President Packer was not trying to suppress truth. He merely wants the Church Educational System to fulfill its primary mission -- to help grow faith and develop testimonies. Controversial Church history can be discussed in other venues, in other ways, and at other times. The LDS Church has sought to allay the historical doubts of members by publishing a series of essays about historical events which are more forthcoming than in the past, so the Church clearly has no desire to "cover anything up".

1 comment:

Anonymous said...

This was very helpful. You put it in perspective.
Unfortunately not everyone takes the time to look at sources to understand the context.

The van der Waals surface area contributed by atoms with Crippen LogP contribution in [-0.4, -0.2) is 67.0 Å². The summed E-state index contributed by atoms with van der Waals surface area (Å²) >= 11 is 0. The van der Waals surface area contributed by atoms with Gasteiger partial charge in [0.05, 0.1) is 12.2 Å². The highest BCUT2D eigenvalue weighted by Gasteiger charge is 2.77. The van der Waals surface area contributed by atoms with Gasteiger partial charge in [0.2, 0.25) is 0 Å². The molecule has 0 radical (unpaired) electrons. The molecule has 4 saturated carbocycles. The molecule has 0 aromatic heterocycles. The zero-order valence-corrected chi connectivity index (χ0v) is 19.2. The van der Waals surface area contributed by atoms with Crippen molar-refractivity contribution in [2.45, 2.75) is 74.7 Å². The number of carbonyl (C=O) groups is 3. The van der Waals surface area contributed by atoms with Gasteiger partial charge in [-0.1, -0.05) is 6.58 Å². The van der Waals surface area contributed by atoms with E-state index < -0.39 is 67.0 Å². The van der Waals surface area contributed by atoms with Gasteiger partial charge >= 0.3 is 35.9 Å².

I have been accused of doing something I did not do. Because I was not physically available to defend myself everyone believed my accuser, and others who knew me did not bother to ask my side, did not talk to me about what happened. Some believed my accuser. People hear or read something that is terrible, or negative, or puts another in a bad light, and for some reason believe the negative and don't bother to find out what really happened.

This goes on far too much in the world, and by church critics.